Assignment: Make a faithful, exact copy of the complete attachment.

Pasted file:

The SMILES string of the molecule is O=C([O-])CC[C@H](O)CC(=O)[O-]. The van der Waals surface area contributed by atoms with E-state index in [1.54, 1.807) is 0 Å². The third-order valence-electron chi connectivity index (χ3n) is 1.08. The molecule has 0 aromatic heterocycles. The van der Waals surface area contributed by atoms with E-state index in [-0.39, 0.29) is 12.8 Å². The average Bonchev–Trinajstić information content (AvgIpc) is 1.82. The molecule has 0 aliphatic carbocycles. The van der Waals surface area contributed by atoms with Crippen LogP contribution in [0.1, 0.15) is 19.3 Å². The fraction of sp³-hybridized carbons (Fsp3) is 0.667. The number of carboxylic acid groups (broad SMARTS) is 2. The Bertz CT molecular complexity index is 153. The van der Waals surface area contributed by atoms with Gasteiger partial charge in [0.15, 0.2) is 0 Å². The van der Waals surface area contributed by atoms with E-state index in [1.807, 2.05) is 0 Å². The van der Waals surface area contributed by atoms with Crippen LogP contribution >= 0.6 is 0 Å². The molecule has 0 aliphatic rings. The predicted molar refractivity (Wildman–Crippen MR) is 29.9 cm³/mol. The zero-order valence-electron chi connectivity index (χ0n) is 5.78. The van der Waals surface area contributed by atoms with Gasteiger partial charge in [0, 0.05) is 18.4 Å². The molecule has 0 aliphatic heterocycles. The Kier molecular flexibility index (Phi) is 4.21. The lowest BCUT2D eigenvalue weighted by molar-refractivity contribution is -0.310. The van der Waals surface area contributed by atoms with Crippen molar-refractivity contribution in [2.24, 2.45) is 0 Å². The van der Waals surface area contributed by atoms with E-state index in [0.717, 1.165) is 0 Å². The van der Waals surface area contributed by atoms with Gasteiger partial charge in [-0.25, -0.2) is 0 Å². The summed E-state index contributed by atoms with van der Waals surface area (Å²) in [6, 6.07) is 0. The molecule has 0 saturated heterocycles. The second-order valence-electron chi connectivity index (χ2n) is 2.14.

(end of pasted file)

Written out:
The SMILES string of the molecule is O=C([O-])CC[C@H](O)CC(=O)[O-]. The van der Waals surface area contributed by atoms with E-state index in [1.54, 1.807) is 0 Å². The third-order valence-electron chi connectivity index (χ3n) is 1.08. The molecule has 0 aromatic heterocycles. The van der Waals surface area contributed by atoms with E-state index in [-0.39, 0.29) is 12.8 Å². The average Bonchev–Trinajstić information content (AvgIpc) is 1.82. The molecule has 0 aliphatic carbocycles. The van der Waals surface area contributed by atoms with Crippen LogP contribution in [0.1, 0.15) is 19.3 Å². The fraction of sp³-hybridized carbons (Fsp3) is 0.667. The number of carboxylic acid groups (broad SMARTS) is 2. The Bertz CT molecular complexity index is 153. The van der Waals surface area contributed by atoms with Gasteiger partial charge in [0.15, 0.2) is 0 Å². The van der Waals surface area contributed by atoms with E-state index in [1.807, 2.05) is 0 Å². The van der Waals surface area contributed by atoms with Crippen LogP contribution >= 0.6 is 0 Å². The molecule has 0 aliphatic rings. The predicted molar refractivity (Wildman–Crippen MR) is 29.9 cm³/mol. The zero-order valence-electron chi connectivity index (χ0n) is 5.78. The van der Waals surface area contributed by atoms with Gasteiger partial charge in [0, 0.05) is 18.4 Å². The molecule has 0 aliphatic heterocycles. The Kier molecular flexibility index (Phi) is 4.21. The lowest BCUT2D eigenvalue weighted by molar-refractivity contribution is -0.310. The van der Waals surface area contributed by atoms with Crippen molar-refractivity contribution in [2.24, 2.45) is 0 Å². The van der Waals surface area contributed by atoms with E-state index in [0.717, 1.165) is 0 Å². The van der Waals surface area contributed by atoms with Gasteiger partial charge in [-0.25, -0.2) is 0 Å². The summed E-state index contributed by atoms with van der Waals surface area (Å²) in [6, 6.07) is 0. The molecule has 0 saturated heterocycles. The second-order valence-electron chi connectivity index (χ2n) is 2.14.